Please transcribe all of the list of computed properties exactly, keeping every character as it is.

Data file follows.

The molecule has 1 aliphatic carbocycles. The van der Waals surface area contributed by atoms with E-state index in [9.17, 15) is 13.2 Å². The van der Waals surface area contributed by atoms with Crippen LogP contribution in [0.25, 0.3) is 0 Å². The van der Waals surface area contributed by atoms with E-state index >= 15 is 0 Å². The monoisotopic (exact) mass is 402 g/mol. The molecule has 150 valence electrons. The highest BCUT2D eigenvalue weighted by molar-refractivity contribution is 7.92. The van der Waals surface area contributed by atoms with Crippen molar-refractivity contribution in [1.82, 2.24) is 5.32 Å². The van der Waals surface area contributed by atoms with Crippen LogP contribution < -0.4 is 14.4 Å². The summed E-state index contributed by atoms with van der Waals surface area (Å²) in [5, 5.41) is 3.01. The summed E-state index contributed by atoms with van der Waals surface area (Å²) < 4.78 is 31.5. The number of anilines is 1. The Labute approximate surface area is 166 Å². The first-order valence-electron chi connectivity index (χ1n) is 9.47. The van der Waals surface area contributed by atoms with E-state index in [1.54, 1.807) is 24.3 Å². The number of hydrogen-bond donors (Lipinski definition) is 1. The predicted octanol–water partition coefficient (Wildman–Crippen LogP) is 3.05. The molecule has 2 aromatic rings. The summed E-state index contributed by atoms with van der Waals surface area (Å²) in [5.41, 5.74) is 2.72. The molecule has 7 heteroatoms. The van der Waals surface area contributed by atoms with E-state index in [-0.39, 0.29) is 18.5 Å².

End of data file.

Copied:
The molecule has 1 aliphatic carbocycles. The van der Waals surface area contributed by atoms with E-state index in [9.17, 15) is 13.2 Å². The van der Waals surface area contributed by atoms with Crippen LogP contribution in [0.25, 0.3) is 0 Å². The van der Waals surface area contributed by atoms with E-state index >= 15 is 0 Å². The monoisotopic (exact) mass is 402 g/mol. The molecule has 150 valence electrons. The highest BCUT2D eigenvalue weighted by molar-refractivity contribution is 7.92. The van der Waals surface area contributed by atoms with Crippen molar-refractivity contribution in [1.82, 2.24) is 5.32 Å². The van der Waals surface area contributed by atoms with Crippen LogP contribution < -0.4 is 14.4 Å². The summed E-state index contributed by atoms with van der Waals surface area (Å²) in [5, 5.41) is 3.01. The summed E-state index contributed by atoms with van der Waals surface area (Å²) < 4.78 is 31.5. The number of anilines is 1. The Labute approximate surface area is 166 Å². The first-order valence-electron chi connectivity index (χ1n) is 9.47. The van der Waals surface area contributed by atoms with E-state index in [1.54, 1.807) is 24.3 Å². The number of hydrogen-bond donors (Lipinski definition) is 1. The predicted octanol–water partition coefficient (Wildman–Crippen LogP) is 3.05. The molecule has 2 aromatic rings. The summed E-state index contributed by atoms with van der Waals surface area (Å²) in [5.41, 5.74) is 2.72. The molecule has 7 heteroatoms. The van der Waals surface area contributed by atoms with E-state index in [-0.39, 0.29) is 18.5 Å².